Why Conservatives Support Israel

[ 92 ] November 11, 2015 |


Support for Israel on the right has many strands that have increasingly come together–U.S. geopolitical interests for some, Israelis seen as an island of whites in a sea of scary Arabs for others. But at its core, right-wing support for Israel comes down to biblical prophecy that at its core is about the elimination of Judaism entirely. Usually this is more or less kept under wraps in the respectable political world but sometimes it slips out. Such as for Michelle Bachmann.

“Almost every article in the paper” has to do with conflicts in Israel, Bachmann said, “and it ties with so much biblical prophecy. This week really was about biblical prophecy in many ways. And we’re seeing as events are speeding up, events are speeding up so quickly right now, and we see how relevant the Bible is, and we’re reading our newspaper, at the same time we’re learning about these biblical events, and it’s literally day by day by day, we’re seeing the fulfillment of scripture right in front of our eyes, even while we’re on the ground.”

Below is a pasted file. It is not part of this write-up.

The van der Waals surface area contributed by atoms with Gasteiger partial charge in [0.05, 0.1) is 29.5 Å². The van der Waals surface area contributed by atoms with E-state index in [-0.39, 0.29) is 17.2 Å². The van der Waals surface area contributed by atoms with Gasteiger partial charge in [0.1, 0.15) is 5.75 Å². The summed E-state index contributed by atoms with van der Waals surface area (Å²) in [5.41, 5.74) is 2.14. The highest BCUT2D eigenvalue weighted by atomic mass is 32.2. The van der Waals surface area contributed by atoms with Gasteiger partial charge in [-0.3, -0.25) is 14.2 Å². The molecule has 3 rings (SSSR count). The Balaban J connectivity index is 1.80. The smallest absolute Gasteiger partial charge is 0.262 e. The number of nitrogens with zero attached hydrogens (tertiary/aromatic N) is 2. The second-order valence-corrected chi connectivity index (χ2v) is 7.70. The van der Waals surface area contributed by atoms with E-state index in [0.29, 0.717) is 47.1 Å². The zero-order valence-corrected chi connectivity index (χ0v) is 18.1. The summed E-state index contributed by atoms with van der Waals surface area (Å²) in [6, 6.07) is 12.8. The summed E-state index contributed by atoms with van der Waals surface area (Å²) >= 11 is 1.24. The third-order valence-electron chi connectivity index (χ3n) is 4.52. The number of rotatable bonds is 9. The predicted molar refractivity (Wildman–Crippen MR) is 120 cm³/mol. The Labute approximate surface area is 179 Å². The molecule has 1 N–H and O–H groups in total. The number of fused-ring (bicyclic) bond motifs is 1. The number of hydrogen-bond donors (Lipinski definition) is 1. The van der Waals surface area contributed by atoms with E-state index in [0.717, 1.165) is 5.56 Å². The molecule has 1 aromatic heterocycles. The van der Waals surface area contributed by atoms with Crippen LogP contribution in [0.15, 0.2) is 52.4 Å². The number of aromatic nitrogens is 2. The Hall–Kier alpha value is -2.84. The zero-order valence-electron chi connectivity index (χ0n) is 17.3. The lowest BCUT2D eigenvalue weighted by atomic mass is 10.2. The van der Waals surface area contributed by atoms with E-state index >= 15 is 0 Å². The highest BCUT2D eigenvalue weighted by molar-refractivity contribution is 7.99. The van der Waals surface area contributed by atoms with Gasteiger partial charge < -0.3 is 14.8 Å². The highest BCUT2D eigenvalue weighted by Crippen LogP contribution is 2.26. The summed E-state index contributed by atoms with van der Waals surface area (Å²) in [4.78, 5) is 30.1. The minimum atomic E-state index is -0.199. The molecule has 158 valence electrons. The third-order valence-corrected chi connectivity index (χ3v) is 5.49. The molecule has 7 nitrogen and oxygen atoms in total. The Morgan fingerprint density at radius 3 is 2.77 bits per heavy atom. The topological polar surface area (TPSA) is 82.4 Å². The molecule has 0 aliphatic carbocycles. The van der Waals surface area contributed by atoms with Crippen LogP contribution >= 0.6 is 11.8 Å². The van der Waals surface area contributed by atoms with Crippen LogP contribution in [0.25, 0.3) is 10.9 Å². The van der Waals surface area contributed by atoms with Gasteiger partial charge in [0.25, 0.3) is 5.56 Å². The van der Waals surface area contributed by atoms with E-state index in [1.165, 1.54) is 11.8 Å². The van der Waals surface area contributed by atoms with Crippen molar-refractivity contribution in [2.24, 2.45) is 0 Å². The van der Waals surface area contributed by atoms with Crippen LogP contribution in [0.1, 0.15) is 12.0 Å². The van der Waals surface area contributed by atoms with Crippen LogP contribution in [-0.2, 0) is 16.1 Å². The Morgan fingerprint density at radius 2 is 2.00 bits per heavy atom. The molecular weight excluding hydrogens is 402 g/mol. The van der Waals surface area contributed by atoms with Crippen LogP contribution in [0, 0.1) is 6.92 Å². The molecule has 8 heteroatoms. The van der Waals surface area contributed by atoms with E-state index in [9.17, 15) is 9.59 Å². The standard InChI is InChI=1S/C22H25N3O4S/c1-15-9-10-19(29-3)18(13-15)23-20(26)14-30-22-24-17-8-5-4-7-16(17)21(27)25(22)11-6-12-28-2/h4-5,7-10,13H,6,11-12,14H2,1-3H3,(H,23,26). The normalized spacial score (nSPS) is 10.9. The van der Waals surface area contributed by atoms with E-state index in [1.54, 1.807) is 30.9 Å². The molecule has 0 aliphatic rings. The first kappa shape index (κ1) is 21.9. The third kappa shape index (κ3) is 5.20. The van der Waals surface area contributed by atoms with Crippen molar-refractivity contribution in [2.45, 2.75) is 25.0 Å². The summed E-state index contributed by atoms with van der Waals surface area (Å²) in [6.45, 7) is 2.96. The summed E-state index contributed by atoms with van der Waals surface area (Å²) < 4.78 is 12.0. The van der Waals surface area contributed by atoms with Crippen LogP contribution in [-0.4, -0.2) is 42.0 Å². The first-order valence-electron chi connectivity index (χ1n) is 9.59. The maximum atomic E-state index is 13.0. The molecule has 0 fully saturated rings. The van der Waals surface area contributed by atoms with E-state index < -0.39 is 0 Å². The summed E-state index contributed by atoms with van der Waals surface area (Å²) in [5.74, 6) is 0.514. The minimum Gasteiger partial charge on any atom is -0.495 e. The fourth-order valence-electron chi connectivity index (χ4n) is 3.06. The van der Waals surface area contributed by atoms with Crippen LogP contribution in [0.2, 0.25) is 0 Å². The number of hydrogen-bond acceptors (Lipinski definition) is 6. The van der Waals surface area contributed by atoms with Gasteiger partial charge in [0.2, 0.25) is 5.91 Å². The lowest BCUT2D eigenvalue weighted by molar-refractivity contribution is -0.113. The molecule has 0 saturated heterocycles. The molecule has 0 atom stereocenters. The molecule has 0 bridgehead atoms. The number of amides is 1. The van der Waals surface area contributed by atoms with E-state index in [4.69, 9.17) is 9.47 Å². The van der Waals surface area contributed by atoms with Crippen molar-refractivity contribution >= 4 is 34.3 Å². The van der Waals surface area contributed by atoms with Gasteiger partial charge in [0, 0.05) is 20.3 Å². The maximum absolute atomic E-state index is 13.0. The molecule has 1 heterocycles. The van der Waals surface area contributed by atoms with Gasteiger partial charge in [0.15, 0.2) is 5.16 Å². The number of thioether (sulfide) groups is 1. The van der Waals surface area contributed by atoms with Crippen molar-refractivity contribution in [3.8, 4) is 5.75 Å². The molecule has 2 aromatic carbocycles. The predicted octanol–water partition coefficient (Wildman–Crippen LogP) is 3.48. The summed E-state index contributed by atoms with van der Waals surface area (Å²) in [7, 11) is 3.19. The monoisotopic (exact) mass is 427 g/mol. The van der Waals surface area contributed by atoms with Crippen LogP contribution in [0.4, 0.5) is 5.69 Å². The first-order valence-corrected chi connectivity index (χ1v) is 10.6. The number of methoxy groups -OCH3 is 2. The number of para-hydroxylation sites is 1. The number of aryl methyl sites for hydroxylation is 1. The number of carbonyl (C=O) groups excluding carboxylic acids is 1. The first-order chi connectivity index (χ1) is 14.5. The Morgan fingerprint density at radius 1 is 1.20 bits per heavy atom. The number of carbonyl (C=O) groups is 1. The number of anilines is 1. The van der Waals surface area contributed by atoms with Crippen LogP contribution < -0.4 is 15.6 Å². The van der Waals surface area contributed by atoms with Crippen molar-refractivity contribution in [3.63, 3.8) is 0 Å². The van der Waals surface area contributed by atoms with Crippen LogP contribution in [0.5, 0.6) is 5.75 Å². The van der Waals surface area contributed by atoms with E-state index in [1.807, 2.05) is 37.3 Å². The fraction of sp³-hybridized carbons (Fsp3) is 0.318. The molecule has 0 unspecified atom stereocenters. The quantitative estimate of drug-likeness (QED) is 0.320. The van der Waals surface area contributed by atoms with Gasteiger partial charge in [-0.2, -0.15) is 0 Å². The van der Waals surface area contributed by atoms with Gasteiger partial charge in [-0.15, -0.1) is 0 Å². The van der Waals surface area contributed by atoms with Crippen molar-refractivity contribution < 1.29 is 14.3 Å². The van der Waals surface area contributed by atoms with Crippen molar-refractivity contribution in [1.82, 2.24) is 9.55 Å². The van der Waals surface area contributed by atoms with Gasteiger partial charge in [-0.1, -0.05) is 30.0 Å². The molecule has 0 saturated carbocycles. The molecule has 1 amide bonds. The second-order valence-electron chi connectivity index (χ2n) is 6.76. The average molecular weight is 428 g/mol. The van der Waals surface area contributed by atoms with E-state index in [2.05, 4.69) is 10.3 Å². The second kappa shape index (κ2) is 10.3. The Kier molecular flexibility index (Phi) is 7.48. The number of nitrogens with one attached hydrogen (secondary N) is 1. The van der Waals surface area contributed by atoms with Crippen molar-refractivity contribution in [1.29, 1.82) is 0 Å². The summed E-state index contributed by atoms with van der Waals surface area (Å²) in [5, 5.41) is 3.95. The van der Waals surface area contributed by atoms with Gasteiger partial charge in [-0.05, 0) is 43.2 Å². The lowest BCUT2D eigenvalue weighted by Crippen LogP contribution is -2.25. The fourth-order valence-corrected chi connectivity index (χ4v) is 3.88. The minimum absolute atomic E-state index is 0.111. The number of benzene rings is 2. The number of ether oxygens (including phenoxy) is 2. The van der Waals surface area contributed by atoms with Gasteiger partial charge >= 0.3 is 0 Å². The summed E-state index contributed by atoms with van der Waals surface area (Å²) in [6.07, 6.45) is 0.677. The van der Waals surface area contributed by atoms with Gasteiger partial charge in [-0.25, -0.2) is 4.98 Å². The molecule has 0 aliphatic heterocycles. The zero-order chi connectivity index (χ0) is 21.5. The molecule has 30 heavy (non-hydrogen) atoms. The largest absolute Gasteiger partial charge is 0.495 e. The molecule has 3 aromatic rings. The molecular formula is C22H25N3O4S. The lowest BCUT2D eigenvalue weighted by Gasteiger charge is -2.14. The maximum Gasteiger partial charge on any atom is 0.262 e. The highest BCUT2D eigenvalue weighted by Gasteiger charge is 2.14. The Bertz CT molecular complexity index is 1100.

“We recognize the shortness of the hour,” she said, “and that’s why we as a remnant want to be faithful in these days and do what it is that the Holy Spirit is speaking to each one of us, to be faithful in the Kingdom and to help bring in as many as we can — even among the Jews — share Jesus Christ with everyone that we possibly can because, again, He’s coming soon.”

Once that giant biblical Israel is created, Christ is totally coming back to judge us all, so convert you filthy Jews! But steal some more Muslim land first!